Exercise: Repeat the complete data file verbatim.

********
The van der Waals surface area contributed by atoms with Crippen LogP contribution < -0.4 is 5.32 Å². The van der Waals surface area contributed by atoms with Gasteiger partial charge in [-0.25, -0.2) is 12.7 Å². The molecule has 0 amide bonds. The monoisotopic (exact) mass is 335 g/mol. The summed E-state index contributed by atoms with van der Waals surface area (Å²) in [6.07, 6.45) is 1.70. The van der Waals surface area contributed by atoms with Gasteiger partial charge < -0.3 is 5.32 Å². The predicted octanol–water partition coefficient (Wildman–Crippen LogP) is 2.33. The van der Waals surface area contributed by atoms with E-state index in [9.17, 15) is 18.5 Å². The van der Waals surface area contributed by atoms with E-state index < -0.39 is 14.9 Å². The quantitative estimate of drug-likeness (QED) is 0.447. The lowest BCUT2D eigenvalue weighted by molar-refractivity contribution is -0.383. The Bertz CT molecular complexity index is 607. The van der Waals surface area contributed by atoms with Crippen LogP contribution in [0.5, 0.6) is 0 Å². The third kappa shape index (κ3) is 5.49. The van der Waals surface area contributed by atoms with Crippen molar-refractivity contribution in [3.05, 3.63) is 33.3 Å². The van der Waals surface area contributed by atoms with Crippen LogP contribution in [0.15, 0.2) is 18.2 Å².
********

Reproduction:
The van der Waals surface area contributed by atoms with Crippen LogP contribution < -0.4 is 5.32 Å². The van der Waals surface area contributed by atoms with Gasteiger partial charge in [-0.25, -0.2) is 12.7 Å². The molecule has 0 amide bonds. The monoisotopic (exact) mass is 335 g/mol. The summed E-state index contributed by atoms with van der Waals surface area (Å²) in [6.07, 6.45) is 1.70. The van der Waals surface area contributed by atoms with Gasteiger partial charge < -0.3 is 5.32 Å². The predicted octanol–water partition coefficient (Wildman–Crippen LogP) is 2.33. The van der Waals surface area contributed by atoms with E-state index in [9.17, 15) is 18.5 Å². The van der Waals surface area contributed by atoms with E-state index < -0.39 is 14.9 Å². The quantitative estimate of drug-likeness (QED) is 0.447. The lowest BCUT2D eigenvalue weighted by molar-refractivity contribution is -0.383. The Bertz CT molecular complexity index is 607. The van der Waals surface area contributed by atoms with Crippen LogP contribution in [0.5, 0.6) is 0 Å². The third kappa shape index (κ3) is 5.49. The van der Waals surface area contributed by atoms with Crippen molar-refractivity contribution in [3.05, 3.63) is 33.3 Å². The van der Waals surface area contributed by atoms with Crippen LogP contribution in [0.15, 0.2) is 18.2 Å².